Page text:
GENEVA (Reuters) -- Western countries including Canada, France and Germany called on China on Tuesday to close down detention camps, which activists say hold 1 million Uighurs and other Muslims.
At a debate at the U.N. Human Rights Council in Geneva -- which reports on human rights in each U.N. member state every five years and is reviewing China's record this week -- Beijing said it protected the freedoms of ethnic minorities.
But one after another, Western countries spoke out against what they described as a deterioration in China's human rights since the last review, especially over its treatment of Muslims in the western province of Xinjiang.
Beijing should "halt massive imprisonment" and "guarantee freedom of religion and belief, including in Tibet and Xinjiang," France's ambassador Francois Rivasseau said. Germany called for an end to "all unlawful detention including unconstitutional mass detention of Uighurs and other Muslims in Xinjiang."
Canada's envoy Rosemary McCarney said Ottawa was "deeply concerned by credible reports of mass detention, repression and surveillance of Uighurs and other Muslims in Xinjiang.
"Canada recommends that China release Uighurs and other Muslims who have been detained arbitrarily and without due process for their ethnicity or religion," she said. Similar statements were made by diplomats from Australia and Japan.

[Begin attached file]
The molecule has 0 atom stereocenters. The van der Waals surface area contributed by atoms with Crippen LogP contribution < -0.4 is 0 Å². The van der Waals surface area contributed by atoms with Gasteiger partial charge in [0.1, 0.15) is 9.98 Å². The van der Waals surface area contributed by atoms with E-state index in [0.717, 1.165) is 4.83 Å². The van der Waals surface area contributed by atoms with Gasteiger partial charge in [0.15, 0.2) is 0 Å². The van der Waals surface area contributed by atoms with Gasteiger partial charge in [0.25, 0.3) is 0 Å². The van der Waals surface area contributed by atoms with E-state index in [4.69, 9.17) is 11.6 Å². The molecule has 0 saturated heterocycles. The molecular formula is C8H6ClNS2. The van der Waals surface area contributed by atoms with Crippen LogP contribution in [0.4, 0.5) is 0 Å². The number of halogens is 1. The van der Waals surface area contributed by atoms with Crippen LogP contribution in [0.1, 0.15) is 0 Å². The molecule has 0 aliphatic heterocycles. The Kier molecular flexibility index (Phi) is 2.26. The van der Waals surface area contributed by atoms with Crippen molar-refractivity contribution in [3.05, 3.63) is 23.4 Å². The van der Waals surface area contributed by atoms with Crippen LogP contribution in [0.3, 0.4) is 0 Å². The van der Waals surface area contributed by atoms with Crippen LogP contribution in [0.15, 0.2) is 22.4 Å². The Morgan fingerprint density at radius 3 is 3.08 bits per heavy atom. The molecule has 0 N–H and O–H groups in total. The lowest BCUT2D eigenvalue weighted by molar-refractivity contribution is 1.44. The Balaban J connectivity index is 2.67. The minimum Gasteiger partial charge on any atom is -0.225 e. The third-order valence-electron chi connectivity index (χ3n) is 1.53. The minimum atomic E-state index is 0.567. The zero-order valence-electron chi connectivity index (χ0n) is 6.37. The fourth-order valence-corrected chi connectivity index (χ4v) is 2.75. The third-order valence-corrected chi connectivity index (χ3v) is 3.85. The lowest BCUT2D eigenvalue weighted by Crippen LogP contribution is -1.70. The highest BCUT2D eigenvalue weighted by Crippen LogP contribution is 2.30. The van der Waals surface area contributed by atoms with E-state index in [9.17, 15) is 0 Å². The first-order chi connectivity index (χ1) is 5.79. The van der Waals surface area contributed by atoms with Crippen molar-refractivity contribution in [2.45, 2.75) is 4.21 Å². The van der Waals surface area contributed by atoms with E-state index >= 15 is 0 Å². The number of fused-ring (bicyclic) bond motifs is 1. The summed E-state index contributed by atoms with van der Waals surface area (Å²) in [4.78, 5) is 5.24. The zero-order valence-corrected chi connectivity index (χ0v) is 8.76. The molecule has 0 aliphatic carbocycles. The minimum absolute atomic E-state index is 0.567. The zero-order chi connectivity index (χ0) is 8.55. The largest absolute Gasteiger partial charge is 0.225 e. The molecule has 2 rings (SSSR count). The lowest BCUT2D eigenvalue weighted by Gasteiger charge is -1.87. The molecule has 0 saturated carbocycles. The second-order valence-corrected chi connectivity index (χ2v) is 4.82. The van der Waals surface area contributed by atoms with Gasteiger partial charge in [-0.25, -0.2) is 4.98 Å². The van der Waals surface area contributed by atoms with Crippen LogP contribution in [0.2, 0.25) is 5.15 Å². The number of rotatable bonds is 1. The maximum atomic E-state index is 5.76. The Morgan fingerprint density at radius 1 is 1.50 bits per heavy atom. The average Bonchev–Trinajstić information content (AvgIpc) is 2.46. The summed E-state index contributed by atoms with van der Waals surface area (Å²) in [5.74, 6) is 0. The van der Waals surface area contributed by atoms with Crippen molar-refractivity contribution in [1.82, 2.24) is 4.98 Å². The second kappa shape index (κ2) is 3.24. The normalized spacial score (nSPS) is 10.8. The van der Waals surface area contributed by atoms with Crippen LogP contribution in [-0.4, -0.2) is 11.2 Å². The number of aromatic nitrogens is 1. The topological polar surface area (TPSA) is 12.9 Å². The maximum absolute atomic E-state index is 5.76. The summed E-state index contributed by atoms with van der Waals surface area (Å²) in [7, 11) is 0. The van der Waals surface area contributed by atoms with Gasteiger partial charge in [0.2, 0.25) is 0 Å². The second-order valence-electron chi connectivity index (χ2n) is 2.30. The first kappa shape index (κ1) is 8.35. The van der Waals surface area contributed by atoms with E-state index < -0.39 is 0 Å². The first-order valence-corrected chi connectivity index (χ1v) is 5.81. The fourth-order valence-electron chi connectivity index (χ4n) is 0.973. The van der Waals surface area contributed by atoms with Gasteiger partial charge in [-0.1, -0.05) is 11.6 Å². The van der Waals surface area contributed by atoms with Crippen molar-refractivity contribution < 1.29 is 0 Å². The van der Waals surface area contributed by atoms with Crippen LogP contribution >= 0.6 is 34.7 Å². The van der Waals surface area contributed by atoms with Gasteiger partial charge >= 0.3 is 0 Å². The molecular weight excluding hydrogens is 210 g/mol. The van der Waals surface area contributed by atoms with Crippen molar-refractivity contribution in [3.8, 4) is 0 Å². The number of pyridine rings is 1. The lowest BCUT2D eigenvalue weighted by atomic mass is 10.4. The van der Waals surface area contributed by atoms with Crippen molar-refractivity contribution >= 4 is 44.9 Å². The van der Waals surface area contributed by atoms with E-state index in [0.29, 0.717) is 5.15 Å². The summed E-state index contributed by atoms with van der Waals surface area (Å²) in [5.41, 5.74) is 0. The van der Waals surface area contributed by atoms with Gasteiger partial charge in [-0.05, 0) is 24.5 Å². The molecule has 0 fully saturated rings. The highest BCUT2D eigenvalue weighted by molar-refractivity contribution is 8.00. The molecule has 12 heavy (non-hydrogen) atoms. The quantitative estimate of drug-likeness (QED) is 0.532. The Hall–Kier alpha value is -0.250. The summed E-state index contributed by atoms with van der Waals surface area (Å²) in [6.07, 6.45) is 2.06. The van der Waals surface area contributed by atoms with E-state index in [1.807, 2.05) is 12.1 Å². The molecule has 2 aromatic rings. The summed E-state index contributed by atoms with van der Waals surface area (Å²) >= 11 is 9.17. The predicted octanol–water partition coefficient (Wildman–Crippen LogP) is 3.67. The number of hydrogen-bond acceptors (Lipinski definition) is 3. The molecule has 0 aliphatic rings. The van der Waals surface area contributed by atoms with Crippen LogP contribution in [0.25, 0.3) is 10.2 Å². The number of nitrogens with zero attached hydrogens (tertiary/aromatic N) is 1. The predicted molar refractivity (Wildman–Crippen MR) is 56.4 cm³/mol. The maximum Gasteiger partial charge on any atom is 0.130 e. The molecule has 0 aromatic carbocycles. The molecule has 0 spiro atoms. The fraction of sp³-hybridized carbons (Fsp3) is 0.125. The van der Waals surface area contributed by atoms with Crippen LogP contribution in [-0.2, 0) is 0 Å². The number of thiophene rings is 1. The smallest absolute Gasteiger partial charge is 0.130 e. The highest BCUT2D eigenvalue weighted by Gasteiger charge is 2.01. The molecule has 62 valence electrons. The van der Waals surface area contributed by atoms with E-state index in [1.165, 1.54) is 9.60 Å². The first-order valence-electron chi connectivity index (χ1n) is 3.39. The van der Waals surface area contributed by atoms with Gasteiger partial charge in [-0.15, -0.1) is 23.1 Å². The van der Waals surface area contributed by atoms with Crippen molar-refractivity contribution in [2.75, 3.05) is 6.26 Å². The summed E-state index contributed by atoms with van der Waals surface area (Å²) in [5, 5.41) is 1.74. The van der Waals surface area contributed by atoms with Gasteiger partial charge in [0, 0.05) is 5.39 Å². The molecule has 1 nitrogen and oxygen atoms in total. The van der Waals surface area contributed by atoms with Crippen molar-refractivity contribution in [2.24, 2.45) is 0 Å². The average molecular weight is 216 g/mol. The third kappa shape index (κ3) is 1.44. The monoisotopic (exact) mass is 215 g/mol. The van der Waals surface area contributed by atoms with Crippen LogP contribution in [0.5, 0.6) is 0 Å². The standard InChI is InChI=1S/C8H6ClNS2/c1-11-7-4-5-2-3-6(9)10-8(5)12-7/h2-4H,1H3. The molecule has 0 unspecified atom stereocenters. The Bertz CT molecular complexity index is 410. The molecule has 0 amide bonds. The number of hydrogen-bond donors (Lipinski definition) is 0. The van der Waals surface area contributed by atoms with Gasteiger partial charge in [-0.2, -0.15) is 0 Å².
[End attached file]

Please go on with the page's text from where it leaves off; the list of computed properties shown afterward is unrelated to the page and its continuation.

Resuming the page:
China on Tuesday rejected Western countries' criticism of suspected mass detention of Uighurs in Xinjiang province, saying that the allegations were "seriously far away from facts". "We will not accept politically-driven accusations from a few countries that are fraught with biases," Le Yucheng, Chinese vice minister of foreign affairs, told the U.N. Human Rights Council.
A United Nations panel of human rights experts said on Aug. 10 it had received many credible reports that 1 million ethnic Uighurs in China were being held in what resembles a "massive internment camp that is shrouded in secrecy."
China has said in the past that Xinjiang faces a threat from Islamist militants and separatists. It rejects all accusations of mistreatment and denies mass internment, although Chinese officials have said some citizens guilty of minor offences were being sent to vocational centres to work.
Around 1,000 Tibetan and Uighur protesters from around Europe protested outside the U.N. headquarters in Geneva during the debate.